Abstract and Keywords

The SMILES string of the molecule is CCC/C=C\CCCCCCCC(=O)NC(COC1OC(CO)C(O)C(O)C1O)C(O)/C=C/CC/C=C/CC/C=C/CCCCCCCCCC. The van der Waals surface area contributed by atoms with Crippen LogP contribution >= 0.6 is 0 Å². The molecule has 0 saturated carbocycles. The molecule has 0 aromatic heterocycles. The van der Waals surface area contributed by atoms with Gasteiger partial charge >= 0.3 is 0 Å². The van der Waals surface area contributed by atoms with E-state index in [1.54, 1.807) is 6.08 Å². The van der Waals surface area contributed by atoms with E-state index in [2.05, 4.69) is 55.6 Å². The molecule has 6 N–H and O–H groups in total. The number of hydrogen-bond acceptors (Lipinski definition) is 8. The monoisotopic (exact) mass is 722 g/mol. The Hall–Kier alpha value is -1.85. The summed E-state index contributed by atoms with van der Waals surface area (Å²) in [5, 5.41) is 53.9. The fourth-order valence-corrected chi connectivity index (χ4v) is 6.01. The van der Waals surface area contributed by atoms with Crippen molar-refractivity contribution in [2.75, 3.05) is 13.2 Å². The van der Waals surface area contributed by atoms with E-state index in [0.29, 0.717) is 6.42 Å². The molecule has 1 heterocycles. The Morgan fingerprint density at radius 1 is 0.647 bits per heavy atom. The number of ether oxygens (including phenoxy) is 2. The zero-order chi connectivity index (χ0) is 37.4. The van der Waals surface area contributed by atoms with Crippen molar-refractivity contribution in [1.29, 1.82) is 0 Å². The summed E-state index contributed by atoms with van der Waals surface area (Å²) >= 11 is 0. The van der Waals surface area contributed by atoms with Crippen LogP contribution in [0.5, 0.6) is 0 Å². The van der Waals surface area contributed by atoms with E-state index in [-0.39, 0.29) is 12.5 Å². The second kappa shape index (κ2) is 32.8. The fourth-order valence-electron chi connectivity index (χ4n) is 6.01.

This chapter applies a cultural psychology framework to provide a macrosocial account of social-personality psychology. Extending the standard social-psychological emphasis on the importance of context, the first section considers the cultural constitution of personal experience. A history of engagement with particular cultural affordances shapes a person with an associated set of residual tendencies such that what appear to be “personal” dispositions are instead a form of context in person: embodied traces of a person’s engagement with ecological structures of mind that continually reconstitute the person’s habitual ways of being. Extending an emphasis on importance of subjective construal, the second section considers the psychological constitution of cultural worlds. As people act on subjective interpretations, their behavior leaves traces on objective realities to create a form of person in context: everyday constructions of reality that bear the influence of personal activity. In this way, a cultural psychology analysis balances the traditional social psychological emphasis on “the power of the situation” with a restored emphasis on the power of the culturally grounded person as (re)constructor of intentional worlds.
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